You Can Use Dried Herbs Instead of Fresh—Here's How to Swap Them

Here's our simple ratio for substituting dried herbs for fresh so you can cook herb-filled recipes all year long.

No fresh bunch of basil for that marinara sauce recipe? No need to fret over it or make a trip to the store just for one ingredient. While many recipes specify using fresh herbs, sometimes they aren't available, or it isn't practical to buy a bunch when only a minimal amount is needed. In such cases, dried herbs can usually be substituted. Whether you're using dried or fresh, herbs boost the flavor and aromas of whatever you cook with them. Use our simple dried-to-fresh herb ratio guide for delicious flavor.

Dried-to-Fresh Herb Ratio Guide

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Your Complete Guide for Fresh to Dried Herb Conversions

Fresh herbs are usually at least 80% water, so they pack a more concentrated flavor once they're dried than fresh herbs. For this reason, you generally need less when substituting dried herbs for fresh ones. For the best flavor results when substituting dried herbs for fresh, add the dried herb to a recipe at the beginning of the cooking time; this allows its flavors to seep into the dish.

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Substituting Dried Herbs for Fresh

A general rule of thumb for the dried-to-fresh herb ratio: Use one-third the amount of dried herb for the fresh herb called for in the recipe.

For example, if you're converting fresh sage to dried sage in a recipe that calls for 1 Tbsp. of fresh sage, use 1 tsp. of dried sage instead. (Check out this handy guide to convert measurements for amounts like tablespoons to teaspoons to cups.)

Keep in mind that when you convert fresh herbs to dry, it's always easier to add more than to take away (in fact, it's practically impossible to remove dried rosemary from that turkey rub recipe once you've already mixed it and applied it to your bird). So err on the side of caution and add more to taste while cooking.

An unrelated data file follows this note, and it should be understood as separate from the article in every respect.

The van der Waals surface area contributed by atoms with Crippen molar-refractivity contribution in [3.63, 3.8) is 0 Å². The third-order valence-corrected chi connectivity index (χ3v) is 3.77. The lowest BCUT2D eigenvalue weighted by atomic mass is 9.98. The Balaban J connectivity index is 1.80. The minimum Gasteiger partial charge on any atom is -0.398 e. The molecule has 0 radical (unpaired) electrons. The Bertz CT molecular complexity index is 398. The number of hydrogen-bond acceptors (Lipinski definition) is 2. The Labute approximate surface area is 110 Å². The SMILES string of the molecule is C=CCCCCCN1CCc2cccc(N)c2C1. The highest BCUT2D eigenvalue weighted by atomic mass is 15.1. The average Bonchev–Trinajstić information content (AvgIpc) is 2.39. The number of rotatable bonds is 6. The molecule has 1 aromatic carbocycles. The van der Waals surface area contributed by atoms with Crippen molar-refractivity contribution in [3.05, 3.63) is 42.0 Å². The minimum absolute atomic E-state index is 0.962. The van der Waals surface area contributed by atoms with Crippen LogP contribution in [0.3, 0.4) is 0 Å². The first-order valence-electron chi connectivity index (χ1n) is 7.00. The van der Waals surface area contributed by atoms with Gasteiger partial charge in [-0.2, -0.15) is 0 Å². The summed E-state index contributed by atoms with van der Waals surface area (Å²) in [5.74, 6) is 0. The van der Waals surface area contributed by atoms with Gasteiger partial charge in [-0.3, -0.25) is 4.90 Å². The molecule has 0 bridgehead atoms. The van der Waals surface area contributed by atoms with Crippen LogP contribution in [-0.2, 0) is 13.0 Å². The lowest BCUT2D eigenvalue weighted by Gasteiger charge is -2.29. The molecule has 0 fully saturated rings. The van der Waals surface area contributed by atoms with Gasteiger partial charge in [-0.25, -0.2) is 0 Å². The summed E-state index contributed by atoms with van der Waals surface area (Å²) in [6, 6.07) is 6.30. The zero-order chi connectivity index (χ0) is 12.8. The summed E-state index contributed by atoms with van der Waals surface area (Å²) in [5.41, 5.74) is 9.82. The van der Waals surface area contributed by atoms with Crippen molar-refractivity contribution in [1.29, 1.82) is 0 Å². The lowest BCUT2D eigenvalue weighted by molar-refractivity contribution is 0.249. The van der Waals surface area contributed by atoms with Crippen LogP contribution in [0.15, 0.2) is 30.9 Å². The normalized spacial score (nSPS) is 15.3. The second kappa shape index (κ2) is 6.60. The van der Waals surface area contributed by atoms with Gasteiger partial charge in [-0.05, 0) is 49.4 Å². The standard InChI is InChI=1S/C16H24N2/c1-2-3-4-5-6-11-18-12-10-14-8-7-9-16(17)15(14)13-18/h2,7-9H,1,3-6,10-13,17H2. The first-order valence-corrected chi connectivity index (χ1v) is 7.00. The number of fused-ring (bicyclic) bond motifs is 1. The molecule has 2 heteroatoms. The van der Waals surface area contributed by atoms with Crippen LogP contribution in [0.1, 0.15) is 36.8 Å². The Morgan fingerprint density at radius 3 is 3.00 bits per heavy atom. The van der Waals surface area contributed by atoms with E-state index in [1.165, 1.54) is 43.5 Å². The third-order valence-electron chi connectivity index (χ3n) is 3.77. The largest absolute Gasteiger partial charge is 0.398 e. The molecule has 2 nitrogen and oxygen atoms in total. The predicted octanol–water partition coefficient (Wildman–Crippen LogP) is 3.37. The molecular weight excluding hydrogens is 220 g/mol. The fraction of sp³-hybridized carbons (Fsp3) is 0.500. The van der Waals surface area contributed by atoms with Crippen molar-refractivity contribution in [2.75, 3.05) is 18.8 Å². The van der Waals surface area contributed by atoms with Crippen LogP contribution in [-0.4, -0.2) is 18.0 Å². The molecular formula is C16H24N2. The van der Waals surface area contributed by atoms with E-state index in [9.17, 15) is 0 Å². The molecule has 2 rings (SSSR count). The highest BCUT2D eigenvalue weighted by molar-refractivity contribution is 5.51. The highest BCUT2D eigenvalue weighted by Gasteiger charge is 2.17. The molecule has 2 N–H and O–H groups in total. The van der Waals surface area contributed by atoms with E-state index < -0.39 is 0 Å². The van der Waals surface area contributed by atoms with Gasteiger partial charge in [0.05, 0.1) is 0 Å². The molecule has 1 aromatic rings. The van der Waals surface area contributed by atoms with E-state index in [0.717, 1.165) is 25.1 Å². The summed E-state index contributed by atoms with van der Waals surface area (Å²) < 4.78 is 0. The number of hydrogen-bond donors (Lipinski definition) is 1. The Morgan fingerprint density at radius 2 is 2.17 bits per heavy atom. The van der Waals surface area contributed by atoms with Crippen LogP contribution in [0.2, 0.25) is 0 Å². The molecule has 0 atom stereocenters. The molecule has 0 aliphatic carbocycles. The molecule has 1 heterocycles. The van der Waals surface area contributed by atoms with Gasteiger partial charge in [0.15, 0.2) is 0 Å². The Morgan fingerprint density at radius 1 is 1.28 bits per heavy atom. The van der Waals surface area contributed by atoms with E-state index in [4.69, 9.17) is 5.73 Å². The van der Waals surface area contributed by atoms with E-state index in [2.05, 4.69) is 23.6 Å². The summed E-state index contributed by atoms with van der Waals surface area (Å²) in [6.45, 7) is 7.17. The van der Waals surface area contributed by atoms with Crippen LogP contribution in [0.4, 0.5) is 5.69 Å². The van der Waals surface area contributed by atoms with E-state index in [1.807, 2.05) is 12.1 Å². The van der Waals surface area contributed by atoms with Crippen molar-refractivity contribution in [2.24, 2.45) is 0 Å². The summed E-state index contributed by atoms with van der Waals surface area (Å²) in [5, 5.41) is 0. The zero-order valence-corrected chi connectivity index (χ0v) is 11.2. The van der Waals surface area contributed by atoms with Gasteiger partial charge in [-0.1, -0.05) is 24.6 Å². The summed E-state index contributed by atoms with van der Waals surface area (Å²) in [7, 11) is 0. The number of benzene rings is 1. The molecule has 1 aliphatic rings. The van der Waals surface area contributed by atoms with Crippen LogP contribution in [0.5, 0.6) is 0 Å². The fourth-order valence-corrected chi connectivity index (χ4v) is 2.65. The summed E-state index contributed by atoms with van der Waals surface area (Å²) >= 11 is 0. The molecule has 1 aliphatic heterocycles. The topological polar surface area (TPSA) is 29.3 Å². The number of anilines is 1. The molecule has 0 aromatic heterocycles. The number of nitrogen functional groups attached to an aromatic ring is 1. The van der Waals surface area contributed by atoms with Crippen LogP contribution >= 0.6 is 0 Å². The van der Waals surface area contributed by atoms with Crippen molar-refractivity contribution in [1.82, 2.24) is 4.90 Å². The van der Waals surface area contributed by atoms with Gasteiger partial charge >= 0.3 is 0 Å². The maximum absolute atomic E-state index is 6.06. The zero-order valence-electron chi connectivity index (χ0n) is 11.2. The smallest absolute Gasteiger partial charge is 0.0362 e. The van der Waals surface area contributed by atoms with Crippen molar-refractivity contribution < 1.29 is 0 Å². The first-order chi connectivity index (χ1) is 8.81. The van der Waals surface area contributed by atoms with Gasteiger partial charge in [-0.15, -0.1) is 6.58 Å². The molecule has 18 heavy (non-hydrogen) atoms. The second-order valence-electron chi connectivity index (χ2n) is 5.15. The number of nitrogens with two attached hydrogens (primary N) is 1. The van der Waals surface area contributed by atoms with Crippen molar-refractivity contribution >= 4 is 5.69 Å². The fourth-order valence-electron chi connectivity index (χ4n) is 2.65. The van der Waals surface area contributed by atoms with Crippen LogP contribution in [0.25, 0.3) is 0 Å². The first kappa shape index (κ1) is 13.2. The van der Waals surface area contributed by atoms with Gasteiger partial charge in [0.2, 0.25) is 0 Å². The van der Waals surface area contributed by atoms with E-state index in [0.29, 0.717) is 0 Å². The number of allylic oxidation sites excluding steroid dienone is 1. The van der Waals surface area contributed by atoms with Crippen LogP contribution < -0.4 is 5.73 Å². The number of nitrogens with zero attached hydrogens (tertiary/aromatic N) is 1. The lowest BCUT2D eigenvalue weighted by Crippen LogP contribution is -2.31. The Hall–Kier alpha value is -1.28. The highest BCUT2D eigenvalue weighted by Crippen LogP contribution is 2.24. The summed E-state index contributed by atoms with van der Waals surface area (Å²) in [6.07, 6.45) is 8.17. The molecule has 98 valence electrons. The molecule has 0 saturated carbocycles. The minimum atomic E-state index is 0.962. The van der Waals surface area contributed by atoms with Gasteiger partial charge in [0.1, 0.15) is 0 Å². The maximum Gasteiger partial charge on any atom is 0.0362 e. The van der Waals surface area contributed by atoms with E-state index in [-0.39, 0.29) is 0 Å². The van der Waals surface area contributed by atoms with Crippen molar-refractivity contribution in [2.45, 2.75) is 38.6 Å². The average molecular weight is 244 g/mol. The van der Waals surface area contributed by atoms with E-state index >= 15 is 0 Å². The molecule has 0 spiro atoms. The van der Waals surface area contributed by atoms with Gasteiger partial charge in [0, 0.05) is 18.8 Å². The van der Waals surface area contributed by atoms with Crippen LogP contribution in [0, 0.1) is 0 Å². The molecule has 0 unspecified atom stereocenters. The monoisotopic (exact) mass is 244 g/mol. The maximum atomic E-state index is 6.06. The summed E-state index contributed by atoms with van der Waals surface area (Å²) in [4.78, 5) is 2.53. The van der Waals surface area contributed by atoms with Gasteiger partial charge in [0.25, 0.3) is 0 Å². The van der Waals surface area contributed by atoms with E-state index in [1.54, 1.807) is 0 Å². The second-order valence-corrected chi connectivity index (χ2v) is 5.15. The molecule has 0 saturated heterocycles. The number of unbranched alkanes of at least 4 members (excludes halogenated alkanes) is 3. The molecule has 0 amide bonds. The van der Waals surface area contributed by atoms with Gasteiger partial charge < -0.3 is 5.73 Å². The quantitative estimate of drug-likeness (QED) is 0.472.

This three-to-one ratio works for many cases when you want to convert fresh herbs to dry, but there are a few outliers for seasoning recipes. Remember these unique situations when making substitutions for seasonings that aren't typical leaves:

  • Garlic: Try ½ teaspoon garlic powder per clove of fresh garlic
  • Ginger: Try ¼ teaspoon dried ground ginger per 1 teaspoon of grated fresh ginger root
  • Turmeric: Try ¼ teaspoon dried ground turmeric per 1 teaspoon of grated fresh turmeric root
  • Onion: Try 1 teaspoon onion powder per medium fresh onion

Substituting Dried Ground Herbs for Dried Leaf Herbs

When substituting a ground herb (powdered) such as oregano, basil, or bay leaves for dried leaf herbs (leaf-shaped), use about half the amount of the dried leaf herb.

Substituting Freeze-Dried Herbs for Fresh

These fresh-to-dry herb conversions work for traditional dried herbs. They don't work for freeze-dried varieties you find in the produce section, such as those made by mainstream brands like Litehouse or Gourmet Garden. Freeze-dried herbs replace fresh herbs in equal quantities. So if you're trading freeze-dried cilantro for regular in that homemade tortilla soup, use what the recipe calls for.

Bonus Tips for Dried-to-Fresh Herb Ratios

For the most part, dried herbs perform better in foods you enjoy cooked so the herbs can soften and infuse into the dish. Stews, chilis, soups, cooked sauces, casseroles, and spice rubs are all good for using a dried to fresh herb ratio. If you can, stick to fresh herbs for recipes like homemade salsas, salads, and other fresh creations.

When using these fresh to dried herb conversions, remember this cooking with herbs advice from our Test Kitchen:

  • For the most aromatic results, crush the dried herbs in the palm of your hand before sprinkling into the dish.
  • Store dried herbs in airtight jars in a cabinet or part of your kitchen away from direct sunlight.
  • Aim to replace dried herbs at least once yearly (or when the flavor noticeably weakens or the smell inside the jar is no longer potent).

Now that you know the basics of substituting dried herbs for fresh, you can convert like the culinary pro you are deep down.

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